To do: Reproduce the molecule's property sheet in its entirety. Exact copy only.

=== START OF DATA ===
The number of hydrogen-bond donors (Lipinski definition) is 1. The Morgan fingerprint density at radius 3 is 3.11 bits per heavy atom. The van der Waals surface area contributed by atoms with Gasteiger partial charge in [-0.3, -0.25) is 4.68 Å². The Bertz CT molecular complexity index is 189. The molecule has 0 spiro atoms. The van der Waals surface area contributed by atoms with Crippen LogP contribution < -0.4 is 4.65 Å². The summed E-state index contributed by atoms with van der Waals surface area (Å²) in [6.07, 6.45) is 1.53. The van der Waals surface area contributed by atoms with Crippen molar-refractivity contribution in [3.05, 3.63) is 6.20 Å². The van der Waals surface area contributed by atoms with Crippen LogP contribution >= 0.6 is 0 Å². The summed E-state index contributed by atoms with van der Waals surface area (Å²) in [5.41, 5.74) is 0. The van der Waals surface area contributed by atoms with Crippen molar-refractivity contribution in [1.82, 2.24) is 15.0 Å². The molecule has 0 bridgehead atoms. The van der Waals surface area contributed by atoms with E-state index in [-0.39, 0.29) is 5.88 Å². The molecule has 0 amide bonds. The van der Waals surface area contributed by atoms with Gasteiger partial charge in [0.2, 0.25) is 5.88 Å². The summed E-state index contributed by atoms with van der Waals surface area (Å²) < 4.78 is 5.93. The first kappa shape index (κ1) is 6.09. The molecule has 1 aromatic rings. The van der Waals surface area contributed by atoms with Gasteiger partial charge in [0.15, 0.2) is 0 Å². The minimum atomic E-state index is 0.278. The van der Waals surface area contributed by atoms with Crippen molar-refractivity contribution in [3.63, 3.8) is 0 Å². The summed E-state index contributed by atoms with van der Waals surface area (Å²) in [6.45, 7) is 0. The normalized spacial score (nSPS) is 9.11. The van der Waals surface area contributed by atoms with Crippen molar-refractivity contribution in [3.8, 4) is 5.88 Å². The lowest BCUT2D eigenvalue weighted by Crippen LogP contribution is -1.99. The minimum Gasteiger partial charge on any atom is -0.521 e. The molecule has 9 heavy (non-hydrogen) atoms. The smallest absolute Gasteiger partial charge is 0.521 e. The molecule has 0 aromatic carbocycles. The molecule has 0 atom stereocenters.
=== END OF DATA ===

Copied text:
The number of hydrogen-bond donors (Lipinski definition) is 1. The Morgan fingerprint density at radius 3 is 3.11 bits per heavy atom. The van der Waals surface area contributed by atoms with Gasteiger partial charge in [-0.3, -0.25) is 4.68 Å². The Bertz CT molecular complexity index is 189. The molecule has 0 spiro atoms. The van der Waals surface area contributed by atoms with Crippen LogP contribution < -0.4 is 4.65 Å². The summed E-state index contributed by atoms with van der Waals surface area (Å²) in [6.07, 6.45) is 1.53. The van der Waals surface area contributed by atoms with Crippen molar-refractivity contribution in [3.05, 3.63) is 6.20 Å². The van der Waals surface area contributed by atoms with Crippen LogP contribution >= 0.6 is 0 Å². The summed E-state index contributed by atoms with van der Waals surface area (Å²) in [5.41, 5.74) is 0. The van der Waals surface area contributed by atoms with Crippen molar-refractivity contribution in [1.82, 2.24) is 15.0 Å². The molecule has 0 bridgehead atoms. The van der Waals surface area contributed by atoms with E-state index in [-0.39, 0.29) is 5.88 Å². The molecule has 0 amide bonds. The van der Waals surface area contributed by atoms with Gasteiger partial charge in [0.2, 0.25) is 5.88 Å². The summed E-state index contributed by atoms with van der Waals surface area (Å²) < 4.78 is 5.93. The first kappa shape index (κ1) is 6.09. The molecule has 1 aromatic rings. The van der Waals surface area contributed by atoms with Gasteiger partial charge in [0.15, 0.2) is 0 Å². The minimum atomic E-state index is 0.278. The van der Waals surface area contributed by atoms with Crippen molar-refractivity contribution in [3.63, 3.8) is 0 Å². The summed E-state index contributed by atoms with van der Waals surface area (Å²) in [6.45, 7) is 0. The normalized spacial score (nSPS) is 9.11. The van der Waals surface area contributed by atoms with Crippen molar-refractivity contribution in [3.8, 4) is 5.88 Å². The lowest BCUT2D eigenvalue weighted by Crippen LogP contribution is -1.99. The minimum Gasteiger partial charge on any atom is -0.521 e. The molecule has 9 heavy (non-hydrogen) atoms. The smallest absolute Gasteiger partial charge is 0.521 e. The molecule has 0 aromatic carbocycles. The molecule has 0 atom stereocenters.